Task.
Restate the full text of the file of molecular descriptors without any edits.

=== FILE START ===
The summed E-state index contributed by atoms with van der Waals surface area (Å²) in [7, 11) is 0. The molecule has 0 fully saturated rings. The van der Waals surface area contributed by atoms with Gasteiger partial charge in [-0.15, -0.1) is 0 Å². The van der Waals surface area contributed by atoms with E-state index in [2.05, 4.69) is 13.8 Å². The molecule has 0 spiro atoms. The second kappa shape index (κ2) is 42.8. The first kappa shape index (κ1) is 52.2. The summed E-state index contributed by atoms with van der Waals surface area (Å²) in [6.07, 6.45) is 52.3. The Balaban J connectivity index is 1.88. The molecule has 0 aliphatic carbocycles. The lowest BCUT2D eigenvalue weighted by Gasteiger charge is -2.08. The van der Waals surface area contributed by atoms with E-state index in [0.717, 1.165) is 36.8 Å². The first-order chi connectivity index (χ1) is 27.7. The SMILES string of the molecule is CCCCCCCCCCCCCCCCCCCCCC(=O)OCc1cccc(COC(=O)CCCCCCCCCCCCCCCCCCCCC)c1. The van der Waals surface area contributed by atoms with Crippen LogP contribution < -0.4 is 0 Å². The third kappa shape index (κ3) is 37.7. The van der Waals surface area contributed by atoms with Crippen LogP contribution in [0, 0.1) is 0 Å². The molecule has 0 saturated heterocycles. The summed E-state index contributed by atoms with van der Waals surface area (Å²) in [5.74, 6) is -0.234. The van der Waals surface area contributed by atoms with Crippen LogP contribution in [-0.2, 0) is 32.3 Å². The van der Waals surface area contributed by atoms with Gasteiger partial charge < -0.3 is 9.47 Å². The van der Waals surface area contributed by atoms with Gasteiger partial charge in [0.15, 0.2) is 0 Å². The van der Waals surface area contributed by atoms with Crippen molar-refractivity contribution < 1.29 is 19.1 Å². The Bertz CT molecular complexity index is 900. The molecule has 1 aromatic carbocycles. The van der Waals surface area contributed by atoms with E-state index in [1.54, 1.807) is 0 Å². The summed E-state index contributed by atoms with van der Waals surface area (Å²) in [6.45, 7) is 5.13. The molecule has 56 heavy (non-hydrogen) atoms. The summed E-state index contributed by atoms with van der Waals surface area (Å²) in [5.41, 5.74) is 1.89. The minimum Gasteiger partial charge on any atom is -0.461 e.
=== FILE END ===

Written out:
The summed E-state index contributed by atoms with van der Waals surface area (Å²) in [7, 11) is 0. The molecule has 0 fully saturated rings. The van der Waals surface area contributed by atoms with Gasteiger partial charge in [-0.15, -0.1) is 0 Å². The van der Waals surface area contributed by atoms with E-state index in [2.05, 4.69) is 13.8 Å². The molecule has 0 spiro atoms. The second kappa shape index (κ2) is 42.8. The first kappa shape index (κ1) is 52.2. The summed E-state index contributed by atoms with van der Waals surface area (Å²) in [6.07, 6.45) is 52.3. The Balaban J connectivity index is 1.88. The molecule has 0 aliphatic carbocycles. The lowest BCUT2D eigenvalue weighted by Gasteiger charge is -2.08. The van der Waals surface area contributed by atoms with E-state index in [0.717, 1.165) is 36.8 Å². The first-order chi connectivity index (χ1) is 27.7. The SMILES string of the molecule is CCCCCCCCCCCCCCCCCCCCCC(=O)OCc1cccc(COC(=O)CCCCCCCCCCCCCCCCCCCCC)c1. The van der Waals surface area contributed by atoms with Crippen LogP contribution < -0.4 is 0 Å². The third kappa shape index (κ3) is 37.7. The van der Waals surface area contributed by atoms with Crippen LogP contribution in [0, 0.1) is 0 Å². The molecule has 0 saturated heterocycles. The summed E-state index contributed by atoms with van der Waals surface area (Å²) in [5.74, 6) is -0.234. The van der Waals surface area contributed by atoms with Crippen LogP contribution in [-0.2, 0) is 32.3 Å². The van der Waals surface area contributed by atoms with Gasteiger partial charge < -0.3 is 9.47 Å². The van der Waals surface area contributed by atoms with Gasteiger partial charge in [0.15, 0.2) is 0 Å². The van der Waals surface area contributed by atoms with Crippen molar-refractivity contribution < 1.29 is 19.1 Å². The Bertz CT molecular complexity index is 900. The molecule has 1 aromatic carbocycles. The van der Waals surface area contributed by atoms with E-state index in [1.54, 1.807) is 0 Å². The summed E-state index contributed by atoms with van der Waals surface area (Å²) in [6.45, 7) is 5.13. The molecule has 56 heavy (non-hydrogen) atoms. The summed E-state index contributed by atoms with van der Waals surface area (Å²) in [5.41, 5.74) is 1.89. The minimum Gasteiger partial charge on any atom is -0.461 e.